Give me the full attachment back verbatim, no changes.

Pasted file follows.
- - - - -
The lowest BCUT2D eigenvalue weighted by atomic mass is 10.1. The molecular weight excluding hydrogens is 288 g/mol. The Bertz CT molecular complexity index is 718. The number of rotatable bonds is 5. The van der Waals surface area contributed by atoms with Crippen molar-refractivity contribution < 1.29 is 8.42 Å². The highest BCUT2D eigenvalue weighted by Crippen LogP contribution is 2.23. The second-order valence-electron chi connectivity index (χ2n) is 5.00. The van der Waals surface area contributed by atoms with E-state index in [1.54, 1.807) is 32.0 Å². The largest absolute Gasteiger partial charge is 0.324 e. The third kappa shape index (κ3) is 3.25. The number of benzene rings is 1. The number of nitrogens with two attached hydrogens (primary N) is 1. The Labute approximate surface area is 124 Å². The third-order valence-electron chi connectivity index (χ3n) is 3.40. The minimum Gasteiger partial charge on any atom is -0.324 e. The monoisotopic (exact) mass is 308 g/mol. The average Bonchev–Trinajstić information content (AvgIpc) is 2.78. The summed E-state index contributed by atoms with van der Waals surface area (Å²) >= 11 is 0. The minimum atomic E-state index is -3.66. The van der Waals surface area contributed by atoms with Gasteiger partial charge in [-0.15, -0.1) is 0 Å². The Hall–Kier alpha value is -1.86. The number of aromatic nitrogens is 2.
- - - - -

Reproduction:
The lowest BCUT2D eigenvalue weighted by atomic mass is 10.1. The molecular weight excluding hydrogens is 288 g/mol. The Bertz CT molecular complexity index is 718. The number of rotatable bonds is 5. The van der Waals surface area contributed by atoms with Crippen molar-refractivity contribution < 1.29 is 8.42 Å². The highest BCUT2D eigenvalue weighted by Crippen LogP contribution is 2.23. The second-order valence-electron chi connectivity index (χ2n) is 5.00. The van der Waals surface area contributed by atoms with E-state index in [1.54, 1.807) is 32.0 Å². The largest absolute Gasteiger partial charge is 0.324 e. The third kappa shape index (κ3) is 3.25. The number of benzene rings is 1. The number of nitrogens with two attached hydrogens (primary N) is 1. The Labute approximate surface area is 124 Å². The third-order valence-electron chi connectivity index (χ3n) is 3.40. The minimum Gasteiger partial charge on any atom is -0.324 e. The monoisotopic (exact) mass is 308 g/mol. The average Bonchev–Trinajstić information content (AvgIpc) is 2.78. The summed E-state index contributed by atoms with van der Waals surface area (Å²) >= 11 is 0. The minimum atomic E-state index is -3.66. The van der Waals surface area contributed by atoms with Gasteiger partial charge in [-0.15, -0.1) is 0 Å². The Hall–Kier alpha value is -1.86. The number of aromatic nitrogens is 2.